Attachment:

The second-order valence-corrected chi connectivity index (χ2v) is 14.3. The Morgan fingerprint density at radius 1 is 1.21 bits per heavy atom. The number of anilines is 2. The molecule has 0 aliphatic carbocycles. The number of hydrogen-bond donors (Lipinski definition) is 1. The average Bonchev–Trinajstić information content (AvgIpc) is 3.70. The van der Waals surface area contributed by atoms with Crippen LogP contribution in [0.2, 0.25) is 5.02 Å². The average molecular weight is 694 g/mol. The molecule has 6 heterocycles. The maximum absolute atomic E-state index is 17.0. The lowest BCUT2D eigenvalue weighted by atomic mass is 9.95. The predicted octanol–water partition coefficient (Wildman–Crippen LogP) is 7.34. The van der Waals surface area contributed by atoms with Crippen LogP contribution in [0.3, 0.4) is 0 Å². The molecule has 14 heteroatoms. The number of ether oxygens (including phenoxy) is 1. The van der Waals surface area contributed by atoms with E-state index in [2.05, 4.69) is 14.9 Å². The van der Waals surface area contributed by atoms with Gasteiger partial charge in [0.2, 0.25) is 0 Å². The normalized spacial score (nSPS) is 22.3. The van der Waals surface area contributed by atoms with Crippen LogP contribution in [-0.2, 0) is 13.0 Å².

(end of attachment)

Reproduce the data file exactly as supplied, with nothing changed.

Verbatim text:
The second-order valence-corrected chi connectivity index (χ2v) is 14.3. The Morgan fingerprint density at radius 1 is 1.21 bits per heavy atom. The number of anilines is 2. The molecule has 0 aliphatic carbocycles. The number of hydrogen-bond donors (Lipinski definition) is 1. The average Bonchev–Trinajstić information content (AvgIpc) is 3.70. The van der Waals surface area contributed by atoms with Crippen LogP contribution in [0.2, 0.25) is 5.02 Å². The average molecular weight is 694 g/mol. The molecule has 6 heterocycles. The maximum absolute atomic E-state index is 17.0. The lowest BCUT2D eigenvalue weighted by atomic mass is 9.95. The predicted octanol–water partition coefficient (Wildman–Crippen LogP) is 7.34. The van der Waals surface area contributed by atoms with Crippen LogP contribution in [0.3, 0.4) is 0 Å². The molecule has 14 heteroatoms. The number of ether oxygens (including phenoxy) is 1. The van der Waals surface area contributed by atoms with E-state index in [2.05, 4.69) is 14.9 Å². The van der Waals surface area contributed by atoms with Gasteiger partial charge in [0.2, 0.25) is 0 Å². The normalized spacial score (nSPS) is 22.3. The van der Waals surface area contributed by atoms with Crippen LogP contribution in [-0.2, 0) is 13.0 Å².